A dialogue-less picture which lets the powerful images speak for themselves. The film shows that if people can’t trust an animal from the other side of the border, then how can they ever get along with humans from across the border. At the film’s start, a buffalo is found injured near the border. The people from across the border tend to the buffalo and bring it over on their side. However, the village people and even the farm animals treat the buffalo with suspicion. Seasons pass and the buffalo appears to be assimilated with the people’s daily activities. Still when something does go wrong, it is the buffalo that is blamed.
The buffalo ends up being a symbol of a refugee, a stranger who finds himself in a different community and tries to adapt. A few subtle images highlight the strains of the border on everyday life and the distrust that exists of those on the other side. Even the buffalo appears to feel the strain of that border and yearns to break free of the human created border.
The director has called the film a blend of documentary and “live-action film” but the film’s keen observances of everyday life erase the boundary between documentary and fiction. This film does not feel like scripted cinema at all but is a rich work where an animal is used to expose humanity's many faults, especially intolerance of a stranger.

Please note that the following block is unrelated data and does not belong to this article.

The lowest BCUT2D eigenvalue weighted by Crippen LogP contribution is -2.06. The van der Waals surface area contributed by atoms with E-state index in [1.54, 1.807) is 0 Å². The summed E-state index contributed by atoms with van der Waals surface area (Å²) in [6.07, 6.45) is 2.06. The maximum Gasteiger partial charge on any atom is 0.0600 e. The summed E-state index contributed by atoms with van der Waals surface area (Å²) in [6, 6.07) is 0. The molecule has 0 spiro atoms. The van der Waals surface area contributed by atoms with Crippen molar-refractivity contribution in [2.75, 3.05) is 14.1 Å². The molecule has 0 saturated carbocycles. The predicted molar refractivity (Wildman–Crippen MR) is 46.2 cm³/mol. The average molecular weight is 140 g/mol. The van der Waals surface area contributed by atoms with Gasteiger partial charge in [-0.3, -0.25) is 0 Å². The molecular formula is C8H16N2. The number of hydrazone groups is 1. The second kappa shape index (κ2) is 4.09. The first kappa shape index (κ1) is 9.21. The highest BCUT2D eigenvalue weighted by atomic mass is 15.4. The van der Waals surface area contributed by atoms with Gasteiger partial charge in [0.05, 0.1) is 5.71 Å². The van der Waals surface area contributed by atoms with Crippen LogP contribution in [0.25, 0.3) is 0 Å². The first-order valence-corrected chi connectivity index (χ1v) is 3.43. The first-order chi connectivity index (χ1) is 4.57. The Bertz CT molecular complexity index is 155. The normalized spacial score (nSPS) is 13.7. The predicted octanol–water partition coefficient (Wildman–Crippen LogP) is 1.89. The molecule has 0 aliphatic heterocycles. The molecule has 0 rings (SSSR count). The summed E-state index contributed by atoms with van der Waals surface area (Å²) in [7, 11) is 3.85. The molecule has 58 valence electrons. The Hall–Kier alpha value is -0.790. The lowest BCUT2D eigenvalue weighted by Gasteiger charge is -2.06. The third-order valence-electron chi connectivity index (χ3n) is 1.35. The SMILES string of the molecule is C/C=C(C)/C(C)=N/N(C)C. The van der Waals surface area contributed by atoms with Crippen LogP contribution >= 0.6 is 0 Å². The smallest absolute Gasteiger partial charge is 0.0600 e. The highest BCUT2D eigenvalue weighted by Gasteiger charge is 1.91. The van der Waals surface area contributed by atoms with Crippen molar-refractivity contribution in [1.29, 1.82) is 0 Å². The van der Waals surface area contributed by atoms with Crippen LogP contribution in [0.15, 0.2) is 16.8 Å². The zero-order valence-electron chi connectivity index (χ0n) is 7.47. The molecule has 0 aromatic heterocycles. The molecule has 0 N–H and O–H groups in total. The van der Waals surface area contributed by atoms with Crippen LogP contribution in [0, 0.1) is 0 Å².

Link: Official website
Delta (2008, Hungary, Kornél Mundruczó)
A special thanks is given to Béla Tarr at the start of Kornél Mundruczó’s Delta. It is easy to see why that is the case because Delta incorporates a few touches from Tarr’s masterpiece Satantango and The Outsider. While Tarr’s films are in black and white, Delta is in color and this sets the film’s mood and atmosphere apart from Tarr’s work. Also, there are some scenes in Delta that evoke Lisandro Alonso’s Los Muertos and Theo Angelopoulos’ The Weeping Meadow. Overall, Delta is a visually sharp film and a real cinematic treat.
Dogtooth (2009, Greece, Giorgos Lanthimos)
Original title: Kynodontas
This Un Certain Regard winner is part Lars von Trier, part Ulrich Seidl with a touch of the absurd. The story goes from dark humour to shock in an instant with its depiction of family abuse and incest. The film may be hard to like but it is equally difficult to ignore this work. There is plenty to chew on in this film, especially regarding the consequences of a controlled environment that the father imposes on his family. The father creates a closed environment where he controls every aspect of the household from what the children see on tv to what they learn. However, his closely guarded world is threatened when the introduction of an outside element into the house changes the equation drastically. In essence, the film forms a twisted case study of the butterfly effect.
Strella (2009, Greece, Panos H. Koutras)
After Yiorgos is released from prison, he encounters Strella, a transvestite, in a hotel. The two sleep with each other but complications arise after their encounter. What follows has roots in Greek mythology but the film takes things to another extreme by adding a wicked twist. It is hard to talk about the film without giving the twist away but without the twist, there is really nothing to talk about. Still, the film manages to pack an emotional punch.
Trailer for Dogtooth